Financial Daily from THE HINDU group of publications
Tuesday, Feb 05, 2002
Industry & Economy - Software
Software exports up 25 pc in Q3: Nasscom
Mr Phiroz Vandrevala, Nasscom Chairman (right), and Mr Kiran Karnik, Nasscom President, at a press conference held in Mumbai on Monday.
MUMBAI, Feb. 4
SOFTWARE exports have recorded a 25-per cent growth, generating revenues worth Rs 9,100 crore for the third quarter ended December 2001 compared to Rs 7,270 crore in the corresponding period last year, according to a survey released by the National Association of Software and Services Companies (Nasscom).
Announcing the figures at a press conference held here, Mr Phiroz Vandrevala, Chairman, Nasscom, said, "The quarter-on-quarter growth is marginal at two per cent, in line with our expectations. However, the industry has shown resilience given the current market scenario and registered a 31-per cent growth in the first three quarters of 2001-02.''
He added, "The US economy has actually recorded a growth in the third quarter leading to an optimistic outlook for the industry on the whole. In the past few weeks I have observed that deals that were not closing in the last three quarters are now being closed. Also, more people are evaluating IT spends on a return on investment basis.''
Reflecting on the past year, Mr Vandrevala said that 2001 was a challenging year with a global economic slowdown resulting in a relatively flat IT spending. "Also, during the year there was considerable pressure on prices for many generic onsite skills, highlighting the fact that strong resilient business models will have to be more offshore-focused. Trading on a demand-supply mismatch cannot provide a sustained business model.''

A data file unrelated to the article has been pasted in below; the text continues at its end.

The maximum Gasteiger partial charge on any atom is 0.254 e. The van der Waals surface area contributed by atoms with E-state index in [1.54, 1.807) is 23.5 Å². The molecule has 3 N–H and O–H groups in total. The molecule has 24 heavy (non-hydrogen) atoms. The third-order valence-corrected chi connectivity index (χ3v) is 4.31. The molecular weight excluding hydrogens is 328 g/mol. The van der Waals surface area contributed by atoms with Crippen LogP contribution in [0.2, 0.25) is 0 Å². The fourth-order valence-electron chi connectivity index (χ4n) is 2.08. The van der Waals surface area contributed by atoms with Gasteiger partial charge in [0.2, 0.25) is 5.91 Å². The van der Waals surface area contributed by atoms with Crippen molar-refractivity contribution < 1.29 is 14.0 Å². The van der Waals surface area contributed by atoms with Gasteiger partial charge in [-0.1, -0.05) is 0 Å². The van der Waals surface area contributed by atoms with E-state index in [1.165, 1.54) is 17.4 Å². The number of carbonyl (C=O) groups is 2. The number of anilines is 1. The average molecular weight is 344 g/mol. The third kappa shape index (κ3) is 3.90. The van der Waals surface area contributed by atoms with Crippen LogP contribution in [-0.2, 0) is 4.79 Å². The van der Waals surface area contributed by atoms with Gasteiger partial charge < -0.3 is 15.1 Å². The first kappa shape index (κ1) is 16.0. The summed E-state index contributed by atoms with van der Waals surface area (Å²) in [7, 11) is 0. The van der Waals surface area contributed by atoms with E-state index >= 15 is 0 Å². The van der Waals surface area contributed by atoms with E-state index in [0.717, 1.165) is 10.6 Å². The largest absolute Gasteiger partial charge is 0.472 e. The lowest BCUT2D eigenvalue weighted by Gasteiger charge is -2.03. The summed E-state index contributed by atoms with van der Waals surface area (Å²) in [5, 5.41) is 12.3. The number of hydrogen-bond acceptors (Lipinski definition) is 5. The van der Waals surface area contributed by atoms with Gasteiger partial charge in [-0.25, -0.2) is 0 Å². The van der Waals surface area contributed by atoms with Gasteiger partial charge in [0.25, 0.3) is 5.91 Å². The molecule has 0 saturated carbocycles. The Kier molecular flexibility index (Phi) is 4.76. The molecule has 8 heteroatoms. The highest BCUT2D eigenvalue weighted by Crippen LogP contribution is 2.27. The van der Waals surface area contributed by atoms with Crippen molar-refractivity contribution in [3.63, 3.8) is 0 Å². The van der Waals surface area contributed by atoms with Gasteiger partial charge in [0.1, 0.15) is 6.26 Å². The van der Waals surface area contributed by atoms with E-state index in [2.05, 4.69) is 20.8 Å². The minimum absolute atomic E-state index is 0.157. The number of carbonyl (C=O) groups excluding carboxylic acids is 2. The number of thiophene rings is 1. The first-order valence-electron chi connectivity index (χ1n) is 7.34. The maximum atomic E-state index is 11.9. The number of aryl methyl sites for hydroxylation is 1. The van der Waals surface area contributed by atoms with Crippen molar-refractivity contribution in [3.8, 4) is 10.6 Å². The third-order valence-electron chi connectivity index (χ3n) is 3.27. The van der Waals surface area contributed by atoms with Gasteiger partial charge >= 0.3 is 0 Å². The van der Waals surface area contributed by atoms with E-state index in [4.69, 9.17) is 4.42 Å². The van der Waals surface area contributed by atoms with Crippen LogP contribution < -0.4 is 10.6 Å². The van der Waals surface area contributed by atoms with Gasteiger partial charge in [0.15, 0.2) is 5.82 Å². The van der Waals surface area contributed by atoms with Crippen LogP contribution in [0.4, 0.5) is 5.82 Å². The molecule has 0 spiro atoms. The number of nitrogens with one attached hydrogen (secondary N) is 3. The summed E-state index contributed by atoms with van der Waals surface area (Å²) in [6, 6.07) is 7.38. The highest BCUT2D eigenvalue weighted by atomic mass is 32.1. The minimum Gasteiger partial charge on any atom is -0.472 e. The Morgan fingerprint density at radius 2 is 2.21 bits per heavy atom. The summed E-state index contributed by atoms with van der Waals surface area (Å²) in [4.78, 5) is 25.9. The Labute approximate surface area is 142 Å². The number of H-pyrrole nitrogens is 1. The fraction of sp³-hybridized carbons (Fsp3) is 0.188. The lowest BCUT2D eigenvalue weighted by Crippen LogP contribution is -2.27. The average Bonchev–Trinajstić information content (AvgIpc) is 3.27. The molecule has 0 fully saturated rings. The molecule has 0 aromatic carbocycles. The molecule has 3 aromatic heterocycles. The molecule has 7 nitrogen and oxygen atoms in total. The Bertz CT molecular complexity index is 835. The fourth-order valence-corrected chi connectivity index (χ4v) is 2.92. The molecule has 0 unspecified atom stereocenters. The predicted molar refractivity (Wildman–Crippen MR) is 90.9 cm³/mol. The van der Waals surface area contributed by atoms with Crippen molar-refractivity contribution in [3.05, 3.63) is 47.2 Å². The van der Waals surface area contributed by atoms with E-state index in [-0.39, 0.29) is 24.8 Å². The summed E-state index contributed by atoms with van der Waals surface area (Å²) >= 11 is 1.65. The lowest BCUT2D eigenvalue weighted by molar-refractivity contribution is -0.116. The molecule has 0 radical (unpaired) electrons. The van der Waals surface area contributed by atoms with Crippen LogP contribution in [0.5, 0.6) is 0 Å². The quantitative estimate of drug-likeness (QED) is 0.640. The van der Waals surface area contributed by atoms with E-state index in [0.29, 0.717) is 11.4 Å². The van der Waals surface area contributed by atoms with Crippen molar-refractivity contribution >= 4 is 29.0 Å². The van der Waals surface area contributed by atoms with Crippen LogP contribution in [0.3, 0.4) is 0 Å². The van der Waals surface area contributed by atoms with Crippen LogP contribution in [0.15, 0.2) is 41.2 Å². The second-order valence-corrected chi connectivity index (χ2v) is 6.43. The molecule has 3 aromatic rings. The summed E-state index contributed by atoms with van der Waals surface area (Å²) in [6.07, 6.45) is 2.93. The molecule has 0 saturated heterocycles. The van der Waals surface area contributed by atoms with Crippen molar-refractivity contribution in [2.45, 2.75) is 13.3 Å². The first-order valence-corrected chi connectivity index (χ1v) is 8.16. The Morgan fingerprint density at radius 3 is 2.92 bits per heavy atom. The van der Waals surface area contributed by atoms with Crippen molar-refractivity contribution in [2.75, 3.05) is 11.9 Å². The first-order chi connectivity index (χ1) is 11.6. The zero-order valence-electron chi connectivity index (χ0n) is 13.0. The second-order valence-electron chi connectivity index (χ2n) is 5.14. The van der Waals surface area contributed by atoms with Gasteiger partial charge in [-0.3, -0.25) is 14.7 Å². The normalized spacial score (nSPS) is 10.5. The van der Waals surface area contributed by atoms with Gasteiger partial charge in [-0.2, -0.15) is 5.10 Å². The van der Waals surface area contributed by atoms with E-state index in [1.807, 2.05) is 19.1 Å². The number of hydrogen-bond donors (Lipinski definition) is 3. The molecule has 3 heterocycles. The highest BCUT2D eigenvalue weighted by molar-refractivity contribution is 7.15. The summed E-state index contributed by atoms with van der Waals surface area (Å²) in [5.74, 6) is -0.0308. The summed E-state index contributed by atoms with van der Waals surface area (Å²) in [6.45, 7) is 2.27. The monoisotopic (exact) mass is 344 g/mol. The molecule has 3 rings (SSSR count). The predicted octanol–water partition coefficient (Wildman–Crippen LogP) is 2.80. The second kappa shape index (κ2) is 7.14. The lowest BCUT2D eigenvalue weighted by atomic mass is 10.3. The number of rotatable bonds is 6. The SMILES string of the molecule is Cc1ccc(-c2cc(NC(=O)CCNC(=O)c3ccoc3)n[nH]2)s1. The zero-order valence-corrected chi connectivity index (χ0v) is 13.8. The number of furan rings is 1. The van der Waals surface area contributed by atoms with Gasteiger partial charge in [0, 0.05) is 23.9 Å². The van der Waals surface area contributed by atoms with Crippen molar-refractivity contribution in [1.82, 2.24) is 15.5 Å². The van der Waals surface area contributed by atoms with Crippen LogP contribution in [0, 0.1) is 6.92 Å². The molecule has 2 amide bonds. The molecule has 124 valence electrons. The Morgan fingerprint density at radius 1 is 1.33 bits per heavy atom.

On the delivery model front, he said the contribution of offshore business to overall export revenues was expected to exceed that of onsite during 2001-02. Business Process outsourcing is the fastest-growing segment in the industry and is expected to record higher growth than the industry average in the next couple of years.
According to the Nasscom survey, onsite revenues which contributed Rs 9,850 crore to the total export revenues in 1999-00 increased to Rs 15,900 crore in 2000-01. The offshore revenues, however, had almost doubled from Rs 5,950 crore to Rs 10,950 crore during the same period.
"For 2001-02, the projected revenues from offshore business stand at Rs 18,000 crore while onsite would contribute Rs 17, 500 crore ,'' he said.
The year 2002, he said, would be challenging but much better for the industry. "The positives would include a positive Q4 growth in the US, possibility of a strong recovery from Q3 and signs of a bottoming out in tech and semiconductor industries. Also, studies reveal that offshore business would increase; a Merrill Lynch study indicates that the proportion of IT spend outsourced to India would increase to 15 per cent in the next two years.''
Challenges for the industry would be flat IT budgets, poor visibility on customer spend even on a q-o-q basis, intense pricing pressures and slower customer ramp-up, he said. Also, request for proposals (RFPs) would be out, sales cycles would be longer and CIOs would be under pressure to justify spends.
Emerging business opportunities identified by Nasscom include embedded software development, broadband networking solutions, multimedia content management, bioinformatics as well as healthcare.
Mr Vandrevala added, "Nasscom's forecast for the growth of industry remains unchanged. It is the fastest growing sector in India accounting for 16 per cent of the country's overall exports; 5,00,000 jobs and about $1.6 billion in investments.''
Meanwhile, the association plans to release a white paper on the Chinese market by April this year.
"This position paper will provide all the facts and figures about China required for Indian companies for due diligence.
Today, individual companies are going to China based on company-specific motives; we hope to provide information which can be used for industry initiatives.''
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